Ladies and gentlemen, Tito Ortiz IS BACK!
Well, sort of.
The former UFC light heavyweight champion registered his first win under the Bellator banner -- and just his second in nearly eight years -- by choking out the promotion's middleweight champion, Alexander Shlemenko, on the main card of the Bellator 120 pay-per-view (PPV) event last Sat. night (May 17, 2014) in Southaven, Mississippi.
Click here for our post-fight recap.
Following his submission win, Ortiz (17-11) gave "Storm" his patented post-fight burial, doing the air shovel (think air guitar for morticians) and jumped around like he'd just won the lottery. I guess for him, he kinda did, since most fans expected him to fold up and get stored under Bjorn Rebney's bed like the Total Gym.
Looks like "The Huntington Beach Bad Boy" had the last laugh.
"I have three fights left on my contract with Bellator," Ortiz said during the post-fight press conference (watch it here). "I want to fulfill those and be the world champion when I retire. I want to continue fighting until my body says 'okay, it's time to stop.'"
His body has been telling him that for quite some time, actually, but he's just choosing to ignore it.
To start talking about word titles after a win over Shlemenko leads me to wonder aloud if weathering the "Storm" has left Ortiz with a false sense of security. While he was a heavy underdog coming into last weekend's fight, he essentially bullied an above-average striker with a below-average physique.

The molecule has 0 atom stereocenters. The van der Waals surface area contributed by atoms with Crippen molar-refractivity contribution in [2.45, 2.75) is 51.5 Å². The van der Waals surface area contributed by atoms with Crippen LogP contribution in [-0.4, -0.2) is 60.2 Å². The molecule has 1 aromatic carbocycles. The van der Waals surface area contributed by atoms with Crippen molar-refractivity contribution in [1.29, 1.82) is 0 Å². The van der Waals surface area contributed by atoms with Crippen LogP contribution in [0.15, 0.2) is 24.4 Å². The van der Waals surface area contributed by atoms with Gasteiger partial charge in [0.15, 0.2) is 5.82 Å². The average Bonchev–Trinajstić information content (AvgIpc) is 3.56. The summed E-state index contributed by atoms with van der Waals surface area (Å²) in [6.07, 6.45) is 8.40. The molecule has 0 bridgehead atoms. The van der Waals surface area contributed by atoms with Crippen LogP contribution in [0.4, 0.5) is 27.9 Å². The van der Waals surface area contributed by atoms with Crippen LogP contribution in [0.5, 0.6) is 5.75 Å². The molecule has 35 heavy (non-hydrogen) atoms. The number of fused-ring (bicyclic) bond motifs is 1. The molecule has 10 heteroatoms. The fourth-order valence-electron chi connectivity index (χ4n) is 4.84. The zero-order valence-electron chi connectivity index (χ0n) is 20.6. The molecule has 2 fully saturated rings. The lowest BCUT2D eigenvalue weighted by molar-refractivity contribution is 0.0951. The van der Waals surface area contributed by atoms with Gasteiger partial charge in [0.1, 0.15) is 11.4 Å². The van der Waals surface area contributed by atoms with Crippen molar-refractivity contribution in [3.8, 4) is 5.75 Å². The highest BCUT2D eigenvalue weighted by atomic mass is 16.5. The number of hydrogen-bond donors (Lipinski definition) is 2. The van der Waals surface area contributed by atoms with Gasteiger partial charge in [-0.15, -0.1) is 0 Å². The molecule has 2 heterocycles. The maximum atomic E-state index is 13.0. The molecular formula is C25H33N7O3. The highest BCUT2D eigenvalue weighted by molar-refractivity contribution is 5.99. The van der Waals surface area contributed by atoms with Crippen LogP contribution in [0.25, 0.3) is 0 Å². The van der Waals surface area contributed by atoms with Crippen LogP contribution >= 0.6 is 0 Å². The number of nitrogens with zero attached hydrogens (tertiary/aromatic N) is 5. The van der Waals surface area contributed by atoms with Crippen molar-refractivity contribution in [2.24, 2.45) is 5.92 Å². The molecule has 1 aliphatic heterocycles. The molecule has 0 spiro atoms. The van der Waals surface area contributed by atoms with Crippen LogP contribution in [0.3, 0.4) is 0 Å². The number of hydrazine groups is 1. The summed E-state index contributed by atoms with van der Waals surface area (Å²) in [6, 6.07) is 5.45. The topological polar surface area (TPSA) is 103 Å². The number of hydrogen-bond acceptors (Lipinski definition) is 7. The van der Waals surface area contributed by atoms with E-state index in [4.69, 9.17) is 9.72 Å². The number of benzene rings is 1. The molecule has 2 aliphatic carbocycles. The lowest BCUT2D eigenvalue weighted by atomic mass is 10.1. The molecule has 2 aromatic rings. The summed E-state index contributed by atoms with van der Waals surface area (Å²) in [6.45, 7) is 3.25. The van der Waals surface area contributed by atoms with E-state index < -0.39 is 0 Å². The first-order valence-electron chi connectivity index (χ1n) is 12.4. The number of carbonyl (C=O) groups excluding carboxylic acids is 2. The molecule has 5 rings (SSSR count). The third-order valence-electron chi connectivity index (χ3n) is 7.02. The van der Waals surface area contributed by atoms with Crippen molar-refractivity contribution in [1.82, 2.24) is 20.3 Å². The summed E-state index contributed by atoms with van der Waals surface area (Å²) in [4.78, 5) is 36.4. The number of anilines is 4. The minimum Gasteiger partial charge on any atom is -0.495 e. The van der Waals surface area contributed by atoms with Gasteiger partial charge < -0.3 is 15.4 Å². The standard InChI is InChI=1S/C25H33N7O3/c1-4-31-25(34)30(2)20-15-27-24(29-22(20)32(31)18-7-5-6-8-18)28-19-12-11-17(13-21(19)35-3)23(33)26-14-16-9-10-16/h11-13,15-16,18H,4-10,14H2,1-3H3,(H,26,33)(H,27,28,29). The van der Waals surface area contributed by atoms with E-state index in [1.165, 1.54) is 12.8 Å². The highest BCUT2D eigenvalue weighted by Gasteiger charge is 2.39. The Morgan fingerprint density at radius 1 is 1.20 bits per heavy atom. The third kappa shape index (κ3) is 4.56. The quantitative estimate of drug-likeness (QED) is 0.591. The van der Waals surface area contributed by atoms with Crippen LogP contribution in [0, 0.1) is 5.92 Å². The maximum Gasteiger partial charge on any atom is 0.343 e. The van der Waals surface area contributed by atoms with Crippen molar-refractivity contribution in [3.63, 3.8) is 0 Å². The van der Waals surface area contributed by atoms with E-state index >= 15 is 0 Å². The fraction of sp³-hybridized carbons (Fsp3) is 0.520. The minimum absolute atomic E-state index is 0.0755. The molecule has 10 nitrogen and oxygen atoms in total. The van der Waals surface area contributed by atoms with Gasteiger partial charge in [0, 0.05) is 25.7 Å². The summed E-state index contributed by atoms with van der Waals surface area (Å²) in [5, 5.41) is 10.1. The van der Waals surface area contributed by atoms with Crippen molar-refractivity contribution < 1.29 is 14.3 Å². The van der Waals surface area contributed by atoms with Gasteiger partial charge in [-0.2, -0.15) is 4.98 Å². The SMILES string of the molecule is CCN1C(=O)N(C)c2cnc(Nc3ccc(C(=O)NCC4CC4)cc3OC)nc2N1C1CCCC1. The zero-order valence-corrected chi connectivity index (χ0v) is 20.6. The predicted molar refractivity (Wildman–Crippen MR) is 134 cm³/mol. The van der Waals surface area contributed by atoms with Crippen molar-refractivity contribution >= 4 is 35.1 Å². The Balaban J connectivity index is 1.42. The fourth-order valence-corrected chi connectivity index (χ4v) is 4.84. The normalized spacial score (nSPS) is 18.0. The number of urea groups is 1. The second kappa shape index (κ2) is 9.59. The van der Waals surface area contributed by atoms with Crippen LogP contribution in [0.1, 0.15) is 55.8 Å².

Have Shlemenko stand next to Bellator 170-pound champion Douglas Lima, and you may find it hard to argue the Russian is not a natural welterweight.
That brings us to the old bar-fight maxim that a good big man will always beat a good little man, which is why we have weight classes. I've heard rumblings that Ortiz vs. Shlemenko was fixed based on the outcome, but I don't believe that to be the case.
That's because the "fix" was in the matchmaking, not the result.
Whether or not Tito got his groove back while doing work in "The Magnolia State" is unclear. There's a very strong chance he simply abused a smaller guy who would have lit him up like a light heavyweight Lite-Brite, had Shlemenko been blessed with the physical tools required to do so.
It was power that was needed against Ortiz, not precision.
The self-proclaimed "People's Champion" has a new lease on his mixed martial arts (MMA) life and will graduate to bigger and better things within the division. That's by default, since he has yet to fight a light heavyweight under the Bellator banner.
I hear "King Mo" has nothing to do this summer...